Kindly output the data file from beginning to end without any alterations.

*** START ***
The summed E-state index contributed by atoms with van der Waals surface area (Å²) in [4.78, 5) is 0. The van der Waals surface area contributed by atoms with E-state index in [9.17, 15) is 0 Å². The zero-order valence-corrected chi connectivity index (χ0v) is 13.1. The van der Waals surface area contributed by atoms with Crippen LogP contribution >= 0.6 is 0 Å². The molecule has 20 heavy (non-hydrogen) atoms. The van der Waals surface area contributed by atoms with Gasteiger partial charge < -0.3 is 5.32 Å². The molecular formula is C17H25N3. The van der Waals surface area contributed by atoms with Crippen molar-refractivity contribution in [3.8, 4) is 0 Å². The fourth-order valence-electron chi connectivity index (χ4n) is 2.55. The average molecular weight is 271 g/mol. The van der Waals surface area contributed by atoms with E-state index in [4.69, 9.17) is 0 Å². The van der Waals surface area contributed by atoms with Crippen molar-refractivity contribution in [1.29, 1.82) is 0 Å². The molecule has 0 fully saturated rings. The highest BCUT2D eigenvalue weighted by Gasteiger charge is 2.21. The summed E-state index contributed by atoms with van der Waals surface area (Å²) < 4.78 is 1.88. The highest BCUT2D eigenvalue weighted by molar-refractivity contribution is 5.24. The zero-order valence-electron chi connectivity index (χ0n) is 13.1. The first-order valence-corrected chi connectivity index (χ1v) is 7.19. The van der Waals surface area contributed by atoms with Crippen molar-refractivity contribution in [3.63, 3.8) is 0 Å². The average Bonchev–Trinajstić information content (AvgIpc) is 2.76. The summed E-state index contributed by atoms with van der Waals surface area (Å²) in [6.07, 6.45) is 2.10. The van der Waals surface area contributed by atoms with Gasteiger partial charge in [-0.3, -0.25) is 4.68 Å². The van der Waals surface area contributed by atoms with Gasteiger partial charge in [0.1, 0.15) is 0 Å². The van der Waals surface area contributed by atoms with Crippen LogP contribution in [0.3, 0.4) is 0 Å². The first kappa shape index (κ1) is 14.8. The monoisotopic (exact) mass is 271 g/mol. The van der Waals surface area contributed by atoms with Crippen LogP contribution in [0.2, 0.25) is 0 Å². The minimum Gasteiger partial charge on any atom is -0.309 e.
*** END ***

The summed E-state index contributed by atoms with van der Waals surface area (Å²) in [4.78, 5) is 0. The van der Waals surface area contributed by atoms with E-state index in [9.17, 15) is 0 Å². The zero-order valence-corrected chi connectivity index (χ0v) is 13.1. The van der Waals surface area contributed by atoms with Crippen LogP contribution >= 0.6 is 0 Å². The molecule has 20 heavy (non-hydrogen) atoms. The van der Waals surface area contributed by atoms with Gasteiger partial charge < -0.3 is 5.32 Å². The molecular formula is C17H25N3. The van der Waals surface area contributed by atoms with Crippen molar-refractivity contribution in [3.8, 4) is 0 Å². The fourth-order valence-electron chi connectivity index (χ4n) is 2.55. The average molecular weight is 271 g/mol. The van der Waals surface area contributed by atoms with E-state index in [4.69, 9.17) is 0 Å². The van der Waals surface area contributed by atoms with Crippen molar-refractivity contribution in [1.29, 1.82) is 0 Å². The molecule has 0 fully saturated rings. The highest BCUT2D eigenvalue weighted by Gasteiger charge is 2.21. The summed E-state index contributed by atoms with van der Waals surface area (Å²) < 4.78 is 1.88. The highest BCUT2D eigenvalue weighted by molar-refractivity contribution is 5.24. The zero-order valence-electron chi connectivity index (χ0n) is 13.1. The first-order valence-corrected chi connectivity index (χ1v) is 7.19. The van der Waals surface area contributed by atoms with Crippen molar-refractivity contribution in [3.63, 3.8) is 0 Å². The average Bonchev–Trinajstić information content (AvgIpc) is 2.76. The summed E-state index contributed by atoms with van der Waals surface area (Å²) in [6.07, 6.45) is 2.10. The van der Waals surface area contributed by atoms with Gasteiger partial charge in [-0.3, -0.25) is 4.68 Å². The van der Waals surface area contributed by atoms with Gasteiger partial charge in [0.1, 0.15) is 0 Å². The van der Waals surface area contributed by atoms with Crippen LogP contribution in [0.3, 0.4) is 0 Å². The first kappa shape index (κ1) is 14.8. The monoisotopic (exact) mass is 271 g/mol. The van der Waals surface area contributed by atoms with Crippen LogP contribution in [0.2, 0.25) is 0 Å². The minimum Gasteiger partial charge on any atom is -0.309 e.